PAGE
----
As with many a pensmith, I was interested in writing from a young age. I wrote my first “novel” when I was ten. It was about a cheetah cub that was captured by poachers and even included full color illustrations. My tweens were filled with some awful poetry, which morphed into some mediocre songs in high school. But once I got into late high school and college, I was doing so much writing for my classes and spending a lot of time doing studio art that I drifted away from writing for a while. Then, when the aforementioned excrement all hit the fan in the my 20’s and I needed an outlet, writing acted as a life raft.

Now, I’m guessing you love steampunk. You even wrote The Steampunk Handbook. How did you get into steampunk?

My first sojourn into Steampunk was at a friend’s burlesque show. Now, that may sound strange, but burlesque as distinctive form of theater emerged in the 1860’s, and I have actually seen burlesque at various Steampunk events since. But at the time, I had never seen burlesque or heard of Steampunk. My friend told me a little bit about the genre and aesthetic and cited one of my favorite movies, Wild Wild West, as being part of it. Then she decked me out in some goggles and a corset (that it turns out I was wearing upside down!), and I sat down to enjoy the show. After that, I was completely hooked and started to devour all of the books and movies I could, followed by starting my first Steampunk blog to review them. Now, I have annual engagements in Ohio and Wisconsin where I give lectures on various topics about the steam era. I’ll also be a featured author at Steampunk book fair in Connecticut in November.

What are some of your favorite books and movies?

This might sound weird to someone who didn’t grow up in the Midwest, but I spent much of my childhood watching a show called Mystery Science Theater 3000. The premise is that a regular guy was shot into space by mad scientists, and they make him watch terrible old movies and monitor the effects on his brain. He’s got robot sidekicks, and they snark their way from start to finish. This instilled a love of both cheesy old science fiction movies and keeping up a running commentary. I admit, this makes it very difficult for me to enjoy dramas much of the time, though I recently watched both The Arrival and Annihilation. They were dramas and too good to snark about.

As far as non-MST3K movie experiences go, I’d say it’s probably a dead heat between The Princess Bride and The Fifth Element for all-time favorite film.

Do you have a favorite author, someone you consider an inspiration?

Neil Gaiman is my absolute favorite author. I often say that if some day he read something I wrote and didn’t hate it, I could die happy. Terry Pratchett and his knack for hiding social commentary in a fantasy world is also outstanding, and I was reading a lot his books at the time I wrote the first draft of Riftmaker. The original manuscript was much more in his style than the current version, but I hope readers will also enjoy my own attempt at allegory.

What is the most difficult part of writing for you?

In general, I’m an organized person. Not in an iron-my-underwear type of way, mind you, but I hate to feel like I am doing something in an inefficient way. However, writing and rewriting is messy. I put a lot of pressure on myself to get things like plot points and pacing right the first time, which can sometimes make me stop in my tracks when what I really need to do is work it out on the page.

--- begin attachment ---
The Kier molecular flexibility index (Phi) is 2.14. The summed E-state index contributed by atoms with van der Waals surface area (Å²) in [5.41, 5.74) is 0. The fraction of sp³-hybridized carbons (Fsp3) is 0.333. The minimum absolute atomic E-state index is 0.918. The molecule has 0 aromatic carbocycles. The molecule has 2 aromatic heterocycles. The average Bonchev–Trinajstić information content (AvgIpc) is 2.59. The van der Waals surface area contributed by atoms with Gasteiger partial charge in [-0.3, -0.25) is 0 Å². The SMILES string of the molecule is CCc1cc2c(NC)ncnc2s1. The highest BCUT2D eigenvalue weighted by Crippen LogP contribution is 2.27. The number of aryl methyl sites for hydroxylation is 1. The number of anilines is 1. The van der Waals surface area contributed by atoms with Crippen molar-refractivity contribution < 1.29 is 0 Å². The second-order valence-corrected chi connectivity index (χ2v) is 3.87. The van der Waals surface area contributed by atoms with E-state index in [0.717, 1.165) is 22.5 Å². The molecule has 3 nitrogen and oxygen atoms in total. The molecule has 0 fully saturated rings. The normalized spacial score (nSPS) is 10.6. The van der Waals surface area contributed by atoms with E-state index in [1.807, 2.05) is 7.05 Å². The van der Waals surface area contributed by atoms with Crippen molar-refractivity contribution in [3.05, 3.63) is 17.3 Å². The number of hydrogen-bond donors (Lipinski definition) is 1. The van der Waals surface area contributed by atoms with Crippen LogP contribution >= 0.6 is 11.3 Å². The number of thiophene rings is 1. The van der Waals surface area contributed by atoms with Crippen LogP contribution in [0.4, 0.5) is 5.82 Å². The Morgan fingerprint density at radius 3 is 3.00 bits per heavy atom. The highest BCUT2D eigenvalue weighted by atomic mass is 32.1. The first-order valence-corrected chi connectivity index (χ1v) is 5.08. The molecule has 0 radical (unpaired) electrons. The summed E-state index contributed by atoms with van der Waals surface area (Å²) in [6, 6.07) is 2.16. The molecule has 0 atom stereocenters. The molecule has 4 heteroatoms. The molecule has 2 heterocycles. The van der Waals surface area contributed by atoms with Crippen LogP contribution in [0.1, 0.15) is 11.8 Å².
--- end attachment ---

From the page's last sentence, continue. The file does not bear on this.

Do you have any favorite scenes from Riftmaker that you’d like to share?

One of my favorite scenes to write was the first time I got my four major players into the same place for the first time. It goes a little something like this…

When he saw Adelaide, Buddy waved enthusiastically and wiggled free of Grace’s grasp. “Oh hello, hello my friend!” he crowed. He bounded over and embraced her with gusto.
His sincere joy bubbled over and engulfed her, loosening the lump in her gullet and putting a tired smile on her face. “You seem to be feeling better,” she replied, reaching for an apple.

“Yes, I feel quite well. Grace has been telling me about ‘jokes.’ I did not know any, you see, so she has taught me one.” He cleared his throat dramatically and continued, “There are some muffins in an oven. Er, I think there are two…” He looked to Grace for reassurance, and she nodded her encouragement. “Yes, there are two muffins in an oven—” 

“Oh Goddess,” Adelaide interrupted. “You taught him the muffin joke?” This was directed at Grace, who stood by, looking bemused.

“It seemed like a good place to start.” She shrugged. “Besides, it was your favorite when you were a kid.”

Adelaide rolled her eyes and chomped into the golden fruit she held. Her next words were muddled by the sound of her crunching away at her breakfast.

“Well, I was a stupid kid, and it is an even stupider joke.”

Grace wagged her finger, the consummate caregiver. “Chew your food, then speak,” she said with a smirk. “Is that any way for a lady to behave?”

Adelaide nearly choked at the oddness. After a lifetime of never having the word applied to her, this was the second time it and her ability to live up to it had been challenged in less than a day. She stuck out her tongue at Grace before defiantly taking another bite.

“You mean you know it already?” Buddy asked, crestfallen.

Adelaide finished chewing, then swallowed dramatically and showed her empty mouth to Grace before answering. “Yes, I know the muffin joke,” she said. His shoulders sank, tugging at her heartstrings. “But you can still tell it to me if you want.”

“Okay!” he replied. “So, there are two muffins in an oven. One turns to the other and says, ‘Wow, it is so hot in here—”

“Oh no,” Jeremy said as he and Olivia approached. “It tells jokes now?”

Adelaide cringed, but Buddy did not seem to notice his choice of words.

“Yes, I was just getting to the ‘punch-line’” Buddy replied happily, drawing quotation marks in the air as he spoke. Jeremy snorted derisively and headed for the barrel of apples, his shoulder clipping Buddy’s as he passed. The Traveler flinched at the contact, but cleared his throat and tried again. “So, one muffin turns to the other and says, ‘Wow, it is so hot in here! —”